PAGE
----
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Victimisation has a negative effect on psychosocial functioning. Based on the resilience theory, and with a sample of 2975 Portuguese students, the present study aims to: i) identify patterns of adjustment in the face of peer victimisation and perceptions of discrimination; ii) explore the association between the patterns of adjustment and the characteristics of participants (the who) and of the victimisation (the when and why). Cluster analysis revealed five patterns of adjustment: Unchallenged; Externally Maladjusted; Internally Maladjusted; Resilient, and At-Risk. The results suggest that there is no complete resilience in the face of social victimisation. Group differences were found regarding: i) gender, type of course, sexual orientation, ethnicity, nationality, parental educational level and religious beliefs; ii) the age at which peer victimisation was more frequent, and; iii) the motives underlying discrimination. Globally considered, peer victimisation is representative of the wider cultural environment and interventions should also target social prejudices.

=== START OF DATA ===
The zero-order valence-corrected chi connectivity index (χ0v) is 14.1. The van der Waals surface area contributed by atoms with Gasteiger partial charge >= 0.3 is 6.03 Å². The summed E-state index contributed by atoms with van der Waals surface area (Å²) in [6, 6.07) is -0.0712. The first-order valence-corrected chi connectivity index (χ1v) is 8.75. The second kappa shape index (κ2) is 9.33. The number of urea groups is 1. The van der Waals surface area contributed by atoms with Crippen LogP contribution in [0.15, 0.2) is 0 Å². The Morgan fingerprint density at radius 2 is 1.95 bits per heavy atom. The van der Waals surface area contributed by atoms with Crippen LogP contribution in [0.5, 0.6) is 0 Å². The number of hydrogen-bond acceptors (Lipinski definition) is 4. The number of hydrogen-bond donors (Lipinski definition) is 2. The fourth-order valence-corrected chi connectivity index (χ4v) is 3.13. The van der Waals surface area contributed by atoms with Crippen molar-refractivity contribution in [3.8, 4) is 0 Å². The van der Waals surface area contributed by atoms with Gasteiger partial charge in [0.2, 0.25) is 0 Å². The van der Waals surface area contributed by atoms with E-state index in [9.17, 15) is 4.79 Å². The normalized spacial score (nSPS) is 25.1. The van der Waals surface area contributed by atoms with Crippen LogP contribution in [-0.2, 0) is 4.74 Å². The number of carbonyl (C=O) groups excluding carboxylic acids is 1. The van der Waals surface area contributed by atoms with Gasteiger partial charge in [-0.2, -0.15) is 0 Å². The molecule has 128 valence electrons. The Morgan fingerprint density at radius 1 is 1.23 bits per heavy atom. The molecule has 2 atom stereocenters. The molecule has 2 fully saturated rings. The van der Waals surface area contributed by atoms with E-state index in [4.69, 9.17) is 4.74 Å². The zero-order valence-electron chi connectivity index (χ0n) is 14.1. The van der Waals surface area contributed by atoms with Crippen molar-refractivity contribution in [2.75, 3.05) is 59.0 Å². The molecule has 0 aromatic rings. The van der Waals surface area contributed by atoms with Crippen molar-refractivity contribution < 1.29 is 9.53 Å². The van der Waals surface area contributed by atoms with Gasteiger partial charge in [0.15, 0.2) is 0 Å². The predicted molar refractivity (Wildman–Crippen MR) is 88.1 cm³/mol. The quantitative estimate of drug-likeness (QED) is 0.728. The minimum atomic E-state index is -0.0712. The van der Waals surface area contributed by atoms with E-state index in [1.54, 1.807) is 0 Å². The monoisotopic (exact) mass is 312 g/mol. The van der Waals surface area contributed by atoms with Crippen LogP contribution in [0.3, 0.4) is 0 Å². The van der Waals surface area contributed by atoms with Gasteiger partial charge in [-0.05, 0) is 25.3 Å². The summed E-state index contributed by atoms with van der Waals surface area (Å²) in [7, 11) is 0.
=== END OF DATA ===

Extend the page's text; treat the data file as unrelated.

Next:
Original publication

DOI

10.1016/j.adolescence.2017.05.009

Type

Journal article

Journal

Journal of Adolescence

Publication Date

01/08/2017

Volume

59

Pages

19 - 34